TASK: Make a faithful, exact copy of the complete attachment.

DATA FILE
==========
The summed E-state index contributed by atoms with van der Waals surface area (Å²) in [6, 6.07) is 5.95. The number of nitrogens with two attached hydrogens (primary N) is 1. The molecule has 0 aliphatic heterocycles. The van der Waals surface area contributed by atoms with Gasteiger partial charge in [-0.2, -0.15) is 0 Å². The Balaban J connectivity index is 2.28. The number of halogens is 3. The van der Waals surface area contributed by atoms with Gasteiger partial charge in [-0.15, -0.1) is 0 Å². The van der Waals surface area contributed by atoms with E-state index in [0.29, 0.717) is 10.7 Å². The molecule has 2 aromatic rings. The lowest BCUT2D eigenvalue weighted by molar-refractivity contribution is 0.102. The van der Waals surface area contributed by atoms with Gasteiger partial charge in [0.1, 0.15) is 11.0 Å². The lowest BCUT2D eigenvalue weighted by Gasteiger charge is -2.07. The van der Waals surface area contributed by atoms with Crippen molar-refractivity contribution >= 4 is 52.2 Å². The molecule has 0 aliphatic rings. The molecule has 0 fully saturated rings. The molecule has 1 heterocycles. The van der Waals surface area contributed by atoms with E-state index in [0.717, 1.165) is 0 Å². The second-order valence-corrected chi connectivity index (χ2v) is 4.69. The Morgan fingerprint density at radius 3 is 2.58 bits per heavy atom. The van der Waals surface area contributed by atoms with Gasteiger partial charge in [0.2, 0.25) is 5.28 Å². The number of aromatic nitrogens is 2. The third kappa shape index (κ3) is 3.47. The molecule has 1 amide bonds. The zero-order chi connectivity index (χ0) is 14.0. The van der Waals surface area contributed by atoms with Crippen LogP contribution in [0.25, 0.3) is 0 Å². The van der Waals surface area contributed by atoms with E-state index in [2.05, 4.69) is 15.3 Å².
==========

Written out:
The summed E-state index contributed by atoms with van der Waals surface area (Å²) in [6, 6.07) is 5.95. The number of nitrogens with two attached hydrogens (primary N) is 1. The molecule has 0 aliphatic heterocycles. The van der Waals surface area contributed by atoms with Gasteiger partial charge in [-0.2, -0.15) is 0 Å². The Balaban J connectivity index is 2.28. The number of halogens is 3. The van der Waals surface area contributed by atoms with Gasteiger partial charge in [-0.15, -0.1) is 0 Å². The van der Waals surface area contributed by atoms with E-state index in [0.29, 0.717) is 10.7 Å². The molecule has 2 aromatic rings. The lowest BCUT2D eigenvalue weighted by molar-refractivity contribution is 0.102. The van der Waals surface area contributed by atoms with Gasteiger partial charge in [0.1, 0.15) is 11.0 Å². The lowest BCUT2D eigenvalue weighted by Gasteiger charge is -2.07. The van der Waals surface area contributed by atoms with Crippen molar-refractivity contribution >= 4 is 52.2 Å². The molecule has 0 aliphatic rings. The molecule has 0 fully saturated rings. The molecule has 1 heterocycles. The van der Waals surface area contributed by atoms with E-state index in [0.717, 1.165) is 0 Å². The second-order valence-corrected chi connectivity index (χ2v) is 4.69. The Morgan fingerprint density at radius 3 is 2.58 bits per heavy atom. The van der Waals surface area contributed by atoms with Gasteiger partial charge in [0.2, 0.25) is 5.28 Å². The number of aromatic nitrogens is 2. The third kappa shape index (κ3) is 3.47. The molecule has 1 amide bonds. The zero-order chi connectivity index (χ0) is 14.0. The van der Waals surface area contributed by atoms with Crippen LogP contribution in [0.25, 0.3) is 0 Å². The van der Waals surface area contributed by atoms with E-state index in [2.05, 4.69) is 15.3 Å².